He also encounters several movie stars, bumping into Clark Gable at the Sunset Towers. Seeing Johnny Weissmuller (Tarzan) having lunch with his ex-wife Lupe Velez and also spying Veronica Lake. Bobby’s a bit star-struck and at one point is impressed to learn that Fred MacMurray owns the building the murder victim, Dietrich, lived in. In real life Fred MacMurray did own that building.

And Bobby’s obsessed with being stylish. Wanting to have the right look for a jazz musician. His clothes and car are very important to him. He drives an Oldsmobile Six. He babies it until something happens to it, which you’ll have to read the book to find out about. He also spends a lot of time picking out hats and ties, fedoras with different colored bands, and tailored suits. Being a sharp dresser is important in Bobby’s world.

We also get a glimpse of women’s fashions too via some of the women characters—hats and gloves and all the undergarments necessary to bring about the look that was popular at the time. The character of Margaret works in the May Company Department Store’s hats and gloves department. And we see how women had to do a lot of work to look the part. Especially during wartime shortages when they had to draw “stocking seams” on their legs. Style was super important.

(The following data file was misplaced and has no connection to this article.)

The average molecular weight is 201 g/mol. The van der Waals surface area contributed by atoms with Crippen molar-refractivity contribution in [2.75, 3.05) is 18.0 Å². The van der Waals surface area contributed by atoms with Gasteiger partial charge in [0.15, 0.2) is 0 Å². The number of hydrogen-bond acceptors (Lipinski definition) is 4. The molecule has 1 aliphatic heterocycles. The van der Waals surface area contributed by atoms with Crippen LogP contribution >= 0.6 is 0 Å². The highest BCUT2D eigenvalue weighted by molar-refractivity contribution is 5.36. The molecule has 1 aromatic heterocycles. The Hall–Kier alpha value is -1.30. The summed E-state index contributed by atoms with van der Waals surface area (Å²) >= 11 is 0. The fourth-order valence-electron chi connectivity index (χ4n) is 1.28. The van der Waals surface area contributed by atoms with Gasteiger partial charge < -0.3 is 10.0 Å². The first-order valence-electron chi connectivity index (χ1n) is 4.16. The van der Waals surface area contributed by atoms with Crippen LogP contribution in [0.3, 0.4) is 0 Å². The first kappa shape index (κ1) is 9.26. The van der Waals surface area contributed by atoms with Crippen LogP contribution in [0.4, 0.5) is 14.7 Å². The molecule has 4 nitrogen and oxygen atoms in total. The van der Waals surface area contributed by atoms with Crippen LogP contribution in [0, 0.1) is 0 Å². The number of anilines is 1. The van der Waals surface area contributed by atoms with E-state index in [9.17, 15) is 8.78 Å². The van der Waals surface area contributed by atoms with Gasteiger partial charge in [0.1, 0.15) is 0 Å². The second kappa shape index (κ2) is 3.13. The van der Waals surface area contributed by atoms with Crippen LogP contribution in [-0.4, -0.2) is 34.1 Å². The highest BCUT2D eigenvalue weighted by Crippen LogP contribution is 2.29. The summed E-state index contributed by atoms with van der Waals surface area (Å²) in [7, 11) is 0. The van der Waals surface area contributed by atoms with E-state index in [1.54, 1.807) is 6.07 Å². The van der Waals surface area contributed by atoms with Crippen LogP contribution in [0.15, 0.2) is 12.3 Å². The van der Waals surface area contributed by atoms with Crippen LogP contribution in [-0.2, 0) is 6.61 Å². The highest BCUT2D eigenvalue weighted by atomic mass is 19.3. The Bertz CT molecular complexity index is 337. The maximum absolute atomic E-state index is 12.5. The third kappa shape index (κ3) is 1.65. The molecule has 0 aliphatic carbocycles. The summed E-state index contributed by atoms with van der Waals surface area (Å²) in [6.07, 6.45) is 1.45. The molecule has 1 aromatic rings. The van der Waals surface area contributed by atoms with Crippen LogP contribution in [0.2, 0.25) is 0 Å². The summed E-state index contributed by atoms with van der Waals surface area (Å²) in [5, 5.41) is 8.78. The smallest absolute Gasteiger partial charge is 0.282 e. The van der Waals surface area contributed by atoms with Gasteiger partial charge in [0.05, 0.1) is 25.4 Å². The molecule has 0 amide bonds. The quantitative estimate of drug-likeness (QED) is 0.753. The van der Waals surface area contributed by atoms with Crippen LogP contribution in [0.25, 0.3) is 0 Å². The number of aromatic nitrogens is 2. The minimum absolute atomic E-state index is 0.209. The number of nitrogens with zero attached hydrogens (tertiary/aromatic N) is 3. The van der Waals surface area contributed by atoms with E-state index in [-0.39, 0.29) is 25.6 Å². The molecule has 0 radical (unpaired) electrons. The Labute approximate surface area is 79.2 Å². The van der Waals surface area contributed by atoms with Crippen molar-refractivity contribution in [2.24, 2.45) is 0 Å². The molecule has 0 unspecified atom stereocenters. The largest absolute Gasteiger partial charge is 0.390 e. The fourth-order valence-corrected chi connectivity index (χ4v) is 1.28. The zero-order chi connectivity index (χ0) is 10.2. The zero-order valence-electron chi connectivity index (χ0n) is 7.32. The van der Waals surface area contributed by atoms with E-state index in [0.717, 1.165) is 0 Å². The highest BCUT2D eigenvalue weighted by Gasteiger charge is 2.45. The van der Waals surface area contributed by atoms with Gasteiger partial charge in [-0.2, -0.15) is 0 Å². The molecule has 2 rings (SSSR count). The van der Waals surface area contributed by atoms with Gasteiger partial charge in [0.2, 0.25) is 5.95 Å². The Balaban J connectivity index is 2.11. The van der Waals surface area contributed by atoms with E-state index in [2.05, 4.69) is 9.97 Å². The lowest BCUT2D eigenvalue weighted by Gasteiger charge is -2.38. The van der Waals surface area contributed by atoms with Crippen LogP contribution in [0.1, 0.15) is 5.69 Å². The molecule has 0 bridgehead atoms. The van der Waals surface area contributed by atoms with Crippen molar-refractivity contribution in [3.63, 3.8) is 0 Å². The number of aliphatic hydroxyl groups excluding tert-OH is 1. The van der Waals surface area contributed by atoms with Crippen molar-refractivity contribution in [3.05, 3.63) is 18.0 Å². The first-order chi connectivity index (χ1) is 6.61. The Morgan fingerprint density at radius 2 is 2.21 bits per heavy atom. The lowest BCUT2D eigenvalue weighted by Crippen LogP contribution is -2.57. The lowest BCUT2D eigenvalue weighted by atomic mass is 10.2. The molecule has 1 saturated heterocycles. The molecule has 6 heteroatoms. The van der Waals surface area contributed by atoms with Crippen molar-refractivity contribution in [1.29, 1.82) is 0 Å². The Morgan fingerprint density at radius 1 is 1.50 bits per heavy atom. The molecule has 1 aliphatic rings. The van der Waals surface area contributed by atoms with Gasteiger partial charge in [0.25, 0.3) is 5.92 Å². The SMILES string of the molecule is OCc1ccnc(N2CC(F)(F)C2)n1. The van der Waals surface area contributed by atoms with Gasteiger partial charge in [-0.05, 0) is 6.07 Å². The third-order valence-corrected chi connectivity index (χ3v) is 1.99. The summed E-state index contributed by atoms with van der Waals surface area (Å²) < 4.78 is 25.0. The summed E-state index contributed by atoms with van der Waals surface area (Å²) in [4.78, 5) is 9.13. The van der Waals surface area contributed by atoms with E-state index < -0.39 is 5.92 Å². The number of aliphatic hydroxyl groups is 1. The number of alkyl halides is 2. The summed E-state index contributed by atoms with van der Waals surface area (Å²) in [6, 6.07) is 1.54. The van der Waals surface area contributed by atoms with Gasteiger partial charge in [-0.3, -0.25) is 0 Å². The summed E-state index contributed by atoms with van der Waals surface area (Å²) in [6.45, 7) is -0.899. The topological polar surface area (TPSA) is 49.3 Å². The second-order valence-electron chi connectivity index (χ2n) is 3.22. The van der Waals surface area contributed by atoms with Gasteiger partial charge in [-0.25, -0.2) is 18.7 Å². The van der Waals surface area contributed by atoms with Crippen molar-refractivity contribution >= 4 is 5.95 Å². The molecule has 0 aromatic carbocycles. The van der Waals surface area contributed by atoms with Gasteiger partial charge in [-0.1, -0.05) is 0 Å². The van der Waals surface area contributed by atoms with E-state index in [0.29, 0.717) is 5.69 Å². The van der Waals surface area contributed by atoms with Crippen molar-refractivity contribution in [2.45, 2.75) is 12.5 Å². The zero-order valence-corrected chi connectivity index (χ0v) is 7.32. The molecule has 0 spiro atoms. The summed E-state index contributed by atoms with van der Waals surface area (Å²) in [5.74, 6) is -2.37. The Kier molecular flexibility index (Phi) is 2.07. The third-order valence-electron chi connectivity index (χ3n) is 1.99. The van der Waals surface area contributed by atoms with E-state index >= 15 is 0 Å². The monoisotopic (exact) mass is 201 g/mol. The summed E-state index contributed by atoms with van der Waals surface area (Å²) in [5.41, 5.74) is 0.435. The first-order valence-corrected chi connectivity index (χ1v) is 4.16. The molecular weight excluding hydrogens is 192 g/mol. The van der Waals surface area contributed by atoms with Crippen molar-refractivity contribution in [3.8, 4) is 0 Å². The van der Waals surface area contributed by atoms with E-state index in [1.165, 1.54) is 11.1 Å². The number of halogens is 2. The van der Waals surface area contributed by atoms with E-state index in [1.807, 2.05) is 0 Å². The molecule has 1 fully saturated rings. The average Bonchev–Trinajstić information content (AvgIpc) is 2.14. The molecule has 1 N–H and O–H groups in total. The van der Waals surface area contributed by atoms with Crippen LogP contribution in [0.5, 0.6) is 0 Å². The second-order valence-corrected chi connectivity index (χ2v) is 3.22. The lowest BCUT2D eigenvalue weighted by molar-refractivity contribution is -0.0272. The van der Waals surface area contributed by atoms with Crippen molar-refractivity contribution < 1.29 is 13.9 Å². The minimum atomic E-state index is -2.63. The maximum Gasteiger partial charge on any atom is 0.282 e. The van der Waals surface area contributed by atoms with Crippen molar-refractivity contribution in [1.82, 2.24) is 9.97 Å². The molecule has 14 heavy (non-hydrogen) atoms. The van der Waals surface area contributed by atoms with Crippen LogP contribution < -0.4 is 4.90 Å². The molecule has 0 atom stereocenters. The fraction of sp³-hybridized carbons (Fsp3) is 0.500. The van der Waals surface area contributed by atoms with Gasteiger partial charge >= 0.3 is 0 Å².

Without wanting to indulge in spoilers, Bobby has a lot to overcome. Part of the process of that is finding role models in the society he lives in. Part of it is simply living the process day to day. Sometimes it’s not easy. Sometimes you end up with a black eye, or worse. Just ask him.

So, if any of this appeals to you, if you want to go back in time, if you want to imagine yourself in a trenchcoat and fedora or wearing a bolero jacket with padded shoulders, gloves and hat, if you want to hang with jitterbugs and canaries and cut the rug and maybe even solve a murder while you’re at it, check into The Blues Don’t Care.


Paul D. Marks is the author of the Shamus Award-Winning mystery-thriller White Heat. His short stories have won numerous awards: "Windward" was included in The Best American Mystery Stories of 2018 and won the Macavity Award. His story "Ghosts of Bunker Hill" was voted #1 in the 2016 Ellery Queen's Mystery Magazine Readers Award. Brendan DuBois, NY Times best-selling author, says Paul’s latest novel The Blues Don’t Care is “finely written” and “highly recommended”.


Paul D. Marks said…
Thanks for having me here, Gerald. It's been a blast!
Maggie King said…
I also love the 40s, the music, the fashion, the films. But I’m glad I don’t have to draw seams on my legs! The Blues Don’t Care is well-researched and an absolute page turner.
Paul D. Marks said…
Thank you, Maggie. It was definitely an interesting time. And glad you enjoyed the book.
I love historical fiction and mysteries set in past time are particularly fascinating.Wishing you much success with your fine work.
Paul D. Marks said…
Thank you, Jacqueline. If you pick up a copy of the book I hope you'll enjoy it.